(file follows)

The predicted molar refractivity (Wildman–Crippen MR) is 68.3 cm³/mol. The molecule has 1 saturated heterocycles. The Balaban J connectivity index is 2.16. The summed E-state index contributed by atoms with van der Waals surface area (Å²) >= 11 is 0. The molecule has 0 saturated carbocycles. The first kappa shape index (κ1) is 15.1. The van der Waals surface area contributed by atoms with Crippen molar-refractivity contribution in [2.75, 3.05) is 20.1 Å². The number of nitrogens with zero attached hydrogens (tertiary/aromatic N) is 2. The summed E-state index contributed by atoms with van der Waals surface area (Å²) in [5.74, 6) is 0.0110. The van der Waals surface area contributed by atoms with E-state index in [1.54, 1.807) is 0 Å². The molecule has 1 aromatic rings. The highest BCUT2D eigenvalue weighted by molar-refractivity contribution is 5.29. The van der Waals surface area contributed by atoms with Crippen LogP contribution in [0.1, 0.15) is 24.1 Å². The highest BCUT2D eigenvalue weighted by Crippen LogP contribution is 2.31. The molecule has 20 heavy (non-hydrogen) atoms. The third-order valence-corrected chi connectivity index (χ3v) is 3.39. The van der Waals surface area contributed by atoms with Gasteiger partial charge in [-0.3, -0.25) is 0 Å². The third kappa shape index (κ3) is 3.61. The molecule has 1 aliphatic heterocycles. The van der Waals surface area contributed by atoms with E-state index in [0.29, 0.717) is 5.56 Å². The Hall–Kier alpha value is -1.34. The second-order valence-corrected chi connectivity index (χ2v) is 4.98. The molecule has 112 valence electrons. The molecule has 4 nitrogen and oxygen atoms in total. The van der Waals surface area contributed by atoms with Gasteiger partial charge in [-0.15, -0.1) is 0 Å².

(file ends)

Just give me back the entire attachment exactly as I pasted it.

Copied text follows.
The predicted molar refractivity (Wildman–Crippen MR) is 68.3 cm³/mol. The molecule has 1 saturated heterocycles. The Balaban J connectivity index is 2.16. The summed E-state index contributed by atoms with van der Waals surface area (Å²) >= 11 is 0. The molecule has 0 saturated carbocycles. The first kappa shape index (κ1) is 15.1. The van der Waals surface area contributed by atoms with Crippen molar-refractivity contribution in [2.75, 3.05) is 20.1 Å². The number of nitrogens with zero attached hydrogens (tertiary/aromatic N) is 2. The summed E-state index contributed by atoms with van der Waals surface area (Å²) in [5.74, 6) is 0.0110. The van der Waals surface area contributed by atoms with E-state index in [1.54, 1.807) is 0 Å². The molecule has 1 aromatic rings. The highest BCUT2D eigenvalue weighted by molar-refractivity contribution is 5.29. The van der Waals surface area contributed by atoms with Crippen LogP contribution in [0.1, 0.15) is 24.1 Å². The highest BCUT2D eigenvalue weighted by Crippen LogP contribution is 2.31. The molecule has 20 heavy (non-hydrogen) atoms. The third-order valence-corrected chi connectivity index (χ3v) is 3.39. The van der Waals surface area contributed by atoms with Gasteiger partial charge in [-0.3, -0.25) is 0 Å². The third kappa shape index (κ3) is 3.61. The molecule has 1 aliphatic heterocycles. The van der Waals surface area contributed by atoms with E-state index in [0.29, 0.717) is 5.56 Å². The Hall–Kier alpha value is -1.34. The second-order valence-corrected chi connectivity index (χ2v) is 4.98. The molecule has 112 valence electrons. The molecule has 4 nitrogen and oxygen atoms in total. The van der Waals surface area contributed by atoms with Gasteiger partial charge in [-0.15, -0.1) is 0 Å².